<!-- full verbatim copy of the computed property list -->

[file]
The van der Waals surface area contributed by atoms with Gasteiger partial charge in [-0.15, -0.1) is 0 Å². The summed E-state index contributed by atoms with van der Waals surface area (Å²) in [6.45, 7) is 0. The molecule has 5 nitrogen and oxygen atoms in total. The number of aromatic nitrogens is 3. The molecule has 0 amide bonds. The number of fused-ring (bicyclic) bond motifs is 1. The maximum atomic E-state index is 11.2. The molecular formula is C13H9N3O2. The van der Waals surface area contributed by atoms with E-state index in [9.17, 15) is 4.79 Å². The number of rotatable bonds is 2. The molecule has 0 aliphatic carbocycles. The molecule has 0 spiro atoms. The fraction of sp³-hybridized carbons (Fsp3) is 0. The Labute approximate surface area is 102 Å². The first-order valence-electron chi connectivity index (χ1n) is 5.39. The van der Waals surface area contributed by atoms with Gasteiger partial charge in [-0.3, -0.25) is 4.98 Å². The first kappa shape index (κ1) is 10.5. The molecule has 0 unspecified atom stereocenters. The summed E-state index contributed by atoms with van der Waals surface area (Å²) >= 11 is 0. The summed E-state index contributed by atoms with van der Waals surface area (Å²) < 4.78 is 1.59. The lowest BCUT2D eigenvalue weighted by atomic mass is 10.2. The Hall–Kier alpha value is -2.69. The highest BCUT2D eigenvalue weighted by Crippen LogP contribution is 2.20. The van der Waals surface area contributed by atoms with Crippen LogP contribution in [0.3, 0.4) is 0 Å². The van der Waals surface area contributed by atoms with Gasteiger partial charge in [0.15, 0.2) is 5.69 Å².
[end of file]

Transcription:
The van der Waals surface area contributed by atoms with Gasteiger partial charge in [-0.15, -0.1) is 0 Å². The summed E-state index contributed by atoms with van der Waals surface area (Å²) in [6.45, 7) is 0. The molecule has 5 nitrogen and oxygen atoms in total. The number of aromatic nitrogens is 3. The molecule has 0 amide bonds. The number of fused-ring (bicyclic) bond motifs is 1. The maximum atomic E-state index is 11.2. The molecular formula is C13H9N3O2. The van der Waals surface area contributed by atoms with E-state index in [9.17, 15) is 4.79 Å². The number of rotatable bonds is 2. The molecule has 0 aliphatic carbocycles. The molecule has 0 spiro atoms. The fraction of sp³-hybridized carbons (Fsp3) is 0. The Labute approximate surface area is 102 Å². The first-order valence-electron chi connectivity index (χ1n) is 5.39. The van der Waals surface area contributed by atoms with Gasteiger partial charge in [-0.3, -0.25) is 4.98 Å². The first kappa shape index (κ1) is 10.5. The molecule has 0 unspecified atom stereocenters. The summed E-state index contributed by atoms with van der Waals surface area (Å²) >= 11 is 0. The summed E-state index contributed by atoms with van der Waals surface area (Å²) < 4.78 is 1.59. The lowest BCUT2D eigenvalue weighted by atomic mass is 10.2. The Hall–Kier alpha value is -2.69. The highest BCUT2D eigenvalue weighted by Crippen LogP contribution is 2.20. The van der Waals surface area contributed by atoms with Crippen LogP contribution in [0.3, 0.4) is 0 Å². The van der Waals surface area contributed by atoms with Gasteiger partial charge in [0.15, 0.2) is 5.69 Å².